IX Mind and Matter 226
Mind and Matter as Contrasted by the Early Greek Thinkers 228
Plato, Aristotle, and the Later Greek Philosophers 230
The Positions of Philo and St. Augustine 233
According to the Medieval Christian Thinkers 234
Roger Bacon and Paracelsus 235
Francis Bacon and Hobbes 236
Descartes and Spinoza 238
Locke, Berkeley, and Hume 240
The Views of Leibnitz 241
Kant and Later German Philosophers 241
Bradley, Royce, and Bergson 244
Comte, James, Dewey, Santayana 244
X Ideas and Thinking 246
What Thinking Meant to the Early Greek Philosophers 247
According to Socrates, Plato, and Aristotle 249
The Views of the Later Greek Philosophers 250
The Medieval Christian View 251
Galileo and the Beginning of the Scientific Attitude 253
Bacon, Descartes, Spinoza 254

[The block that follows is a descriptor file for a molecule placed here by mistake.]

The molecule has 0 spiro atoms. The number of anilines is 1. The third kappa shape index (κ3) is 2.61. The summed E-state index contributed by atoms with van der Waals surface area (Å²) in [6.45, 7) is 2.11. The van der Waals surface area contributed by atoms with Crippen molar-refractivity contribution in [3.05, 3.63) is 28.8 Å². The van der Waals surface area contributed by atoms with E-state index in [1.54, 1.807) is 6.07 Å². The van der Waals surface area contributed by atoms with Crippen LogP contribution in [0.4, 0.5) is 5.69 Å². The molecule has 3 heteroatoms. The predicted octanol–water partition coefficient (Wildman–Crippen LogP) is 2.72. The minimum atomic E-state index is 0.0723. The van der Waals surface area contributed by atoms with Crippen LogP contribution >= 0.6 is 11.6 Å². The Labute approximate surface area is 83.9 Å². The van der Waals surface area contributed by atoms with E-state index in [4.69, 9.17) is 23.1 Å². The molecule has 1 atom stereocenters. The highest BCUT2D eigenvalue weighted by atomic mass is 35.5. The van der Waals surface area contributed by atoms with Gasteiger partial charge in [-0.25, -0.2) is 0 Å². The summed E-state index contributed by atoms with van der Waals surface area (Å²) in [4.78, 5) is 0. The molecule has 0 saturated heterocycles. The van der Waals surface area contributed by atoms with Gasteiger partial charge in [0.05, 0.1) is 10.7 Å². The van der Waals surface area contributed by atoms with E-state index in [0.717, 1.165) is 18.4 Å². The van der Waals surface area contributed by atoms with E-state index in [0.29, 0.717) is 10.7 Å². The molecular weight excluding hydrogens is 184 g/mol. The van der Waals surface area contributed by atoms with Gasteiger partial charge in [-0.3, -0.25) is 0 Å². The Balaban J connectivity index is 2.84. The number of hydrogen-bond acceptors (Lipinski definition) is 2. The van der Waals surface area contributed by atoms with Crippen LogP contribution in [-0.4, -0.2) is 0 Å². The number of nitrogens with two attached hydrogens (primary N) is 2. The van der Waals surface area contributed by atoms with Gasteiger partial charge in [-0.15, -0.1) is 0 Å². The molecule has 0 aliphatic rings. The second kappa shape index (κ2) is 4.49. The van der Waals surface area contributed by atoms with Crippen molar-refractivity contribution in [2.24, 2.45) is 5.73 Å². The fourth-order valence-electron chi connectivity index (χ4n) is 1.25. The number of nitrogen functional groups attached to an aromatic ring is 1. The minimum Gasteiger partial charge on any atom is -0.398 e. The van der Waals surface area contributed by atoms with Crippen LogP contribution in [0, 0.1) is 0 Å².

Locke, Berkeley, Hume, and Leibnitz 256
Kant, Fichte, Hegel 257
Comte, Mill, Spencer 260
James and Dewey 260
XI Some Recent Approaches to Philosophy 263
Kierkegaard and the Beginnings of Existentialism 264
The Views of Heidegger, Jaspers, and Sartre 265
Three Philosophers of Science: Whitehead, Russell, and Moore 266
Logical Positivism 268
Two Philosophers of the Spirit 269
Some Current Philosophers in the Religious Tradition 270
Conclusion 272
Biographical Notes 275
Index 297
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  • Anonymous

    Posted January 5, 2004

    Good basic resource of major philosophic teachings

    Philosophy is an especially difficult subject to wade through. Frost presents a basic survey that aides even the brightest student of philosophy. Also Frost present all views from secular to Christian. He is very fair in this survey. This should be a textbook for surveys of philosophy in college.

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  • Anonymous

    Posted February 5, 2000

    Well Writen and Thought Provoking

    I thought this book opened ideas up in my mind and gave me a history of what the greatest philosophers thought about ideas such as Man's place in the universe and the soul and immortality.